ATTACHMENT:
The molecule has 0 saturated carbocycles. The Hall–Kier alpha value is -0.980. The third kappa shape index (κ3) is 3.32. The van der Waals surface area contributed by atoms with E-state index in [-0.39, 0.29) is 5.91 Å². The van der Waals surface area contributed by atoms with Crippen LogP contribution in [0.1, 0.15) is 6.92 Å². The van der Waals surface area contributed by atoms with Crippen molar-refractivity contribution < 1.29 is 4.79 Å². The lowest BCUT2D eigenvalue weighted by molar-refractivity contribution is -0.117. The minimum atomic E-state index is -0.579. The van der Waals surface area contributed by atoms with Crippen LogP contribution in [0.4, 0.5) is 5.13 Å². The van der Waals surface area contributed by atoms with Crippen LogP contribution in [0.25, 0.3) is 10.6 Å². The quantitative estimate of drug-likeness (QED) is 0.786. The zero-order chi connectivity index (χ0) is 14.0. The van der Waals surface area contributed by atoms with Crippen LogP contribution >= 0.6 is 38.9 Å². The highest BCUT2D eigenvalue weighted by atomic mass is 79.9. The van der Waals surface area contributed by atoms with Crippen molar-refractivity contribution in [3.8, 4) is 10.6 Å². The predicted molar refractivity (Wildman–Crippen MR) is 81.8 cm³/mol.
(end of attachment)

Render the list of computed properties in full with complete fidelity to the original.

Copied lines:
The molecule has 0 saturated carbocycles. The Hall–Kier alpha value is -0.980. The third kappa shape index (κ3) is 3.32. The van der Waals surface area contributed by atoms with E-state index in [-0.39, 0.29) is 5.91 Å². The van der Waals surface area contributed by atoms with Crippen LogP contribution in [0.1, 0.15) is 6.92 Å². The van der Waals surface area contributed by atoms with Crippen molar-refractivity contribution < 1.29 is 4.79 Å². The lowest BCUT2D eigenvalue weighted by molar-refractivity contribution is -0.117. The minimum atomic E-state index is -0.579. The van der Waals surface area contributed by atoms with Crippen LogP contribution in [0.4, 0.5) is 5.13 Å². The van der Waals surface area contributed by atoms with Crippen LogP contribution in [0.25, 0.3) is 10.6 Å². The quantitative estimate of drug-likeness (QED) is 0.786. The zero-order chi connectivity index (χ0) is 14.0. The van der Waals surface area contributed by atoms with Crippen LogP contribution >= 0.6 is 38.9 Å². The highest BCUT2D eigenvalue weighted by atomic mass is 79.9. The van der Waals surface area contributed by atoms with Crippen molar-refractivity contribution in [3.8, 4) is 10.6 Å². The predicted molar refractivity (Wildman–Crippen MR) is 81.8 cm³/mol.